British Honduras Crisis 1963

[ 1963 ]

Guatemala claimed British Honduras on the grounds that it had inherited the territory from Spain. Mexico also claimed the northern part of the territory. In 1859, however, Guatemala signed a treaty with Britain, recognizing British sovereignty and agreeing on the border. A subordinate clause in the treaty provided that both parties would continue "conjointly to use their best efforts" to build a road across the jungles from Guatemala to the Caribbean coast in British Honduras. The road was never built, and on that flimsy basis, Guatemala has since claimed that the 1859 treaty is invalid...

...the Arevalo government... inserted a clause into the 1945 constitution stateing the British Honduras was part of Guatemala...

In the 1960s, as other British colonies in the Caribbean moved towards self-government and independence, Guatemala stepped up its claims to its "23rd department". In 1963, troops were massed along the British Honduras/Guatemala border, and Britain had to send a small army of its own to deter an invasion. British troops have been there ever since...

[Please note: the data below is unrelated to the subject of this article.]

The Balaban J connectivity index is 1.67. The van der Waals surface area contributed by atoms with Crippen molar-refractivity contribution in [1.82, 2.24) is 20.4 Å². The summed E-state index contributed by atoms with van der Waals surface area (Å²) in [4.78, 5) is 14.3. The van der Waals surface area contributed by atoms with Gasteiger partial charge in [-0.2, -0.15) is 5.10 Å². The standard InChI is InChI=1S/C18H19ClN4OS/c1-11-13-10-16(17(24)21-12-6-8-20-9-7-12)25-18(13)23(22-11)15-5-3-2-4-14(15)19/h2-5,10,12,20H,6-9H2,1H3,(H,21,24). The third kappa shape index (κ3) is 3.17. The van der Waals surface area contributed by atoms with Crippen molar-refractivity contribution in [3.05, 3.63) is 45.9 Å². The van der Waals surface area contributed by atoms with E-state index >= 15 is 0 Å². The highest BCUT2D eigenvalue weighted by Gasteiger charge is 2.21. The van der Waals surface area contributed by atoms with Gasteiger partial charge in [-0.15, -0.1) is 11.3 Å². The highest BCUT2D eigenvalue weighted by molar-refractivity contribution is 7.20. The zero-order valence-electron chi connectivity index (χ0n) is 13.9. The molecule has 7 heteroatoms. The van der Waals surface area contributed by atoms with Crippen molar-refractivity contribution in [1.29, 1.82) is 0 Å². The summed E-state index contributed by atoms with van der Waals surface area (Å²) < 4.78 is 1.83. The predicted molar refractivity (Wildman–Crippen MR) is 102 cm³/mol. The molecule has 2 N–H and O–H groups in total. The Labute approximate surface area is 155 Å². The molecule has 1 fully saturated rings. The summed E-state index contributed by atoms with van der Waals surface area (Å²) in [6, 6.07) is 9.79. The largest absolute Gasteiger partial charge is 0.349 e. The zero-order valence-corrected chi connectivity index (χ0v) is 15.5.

In 1965, President Johnson offered his services to resolve the dispute. He appointed a mediator, Bethuel M. Webster, who concluded that British Honduras should be handed over to Guatamala. Guatemala was then the loyal ally of the United States, so the wishes of the inhabitants of British Honduras were not considered. Britain rejected the proposal.

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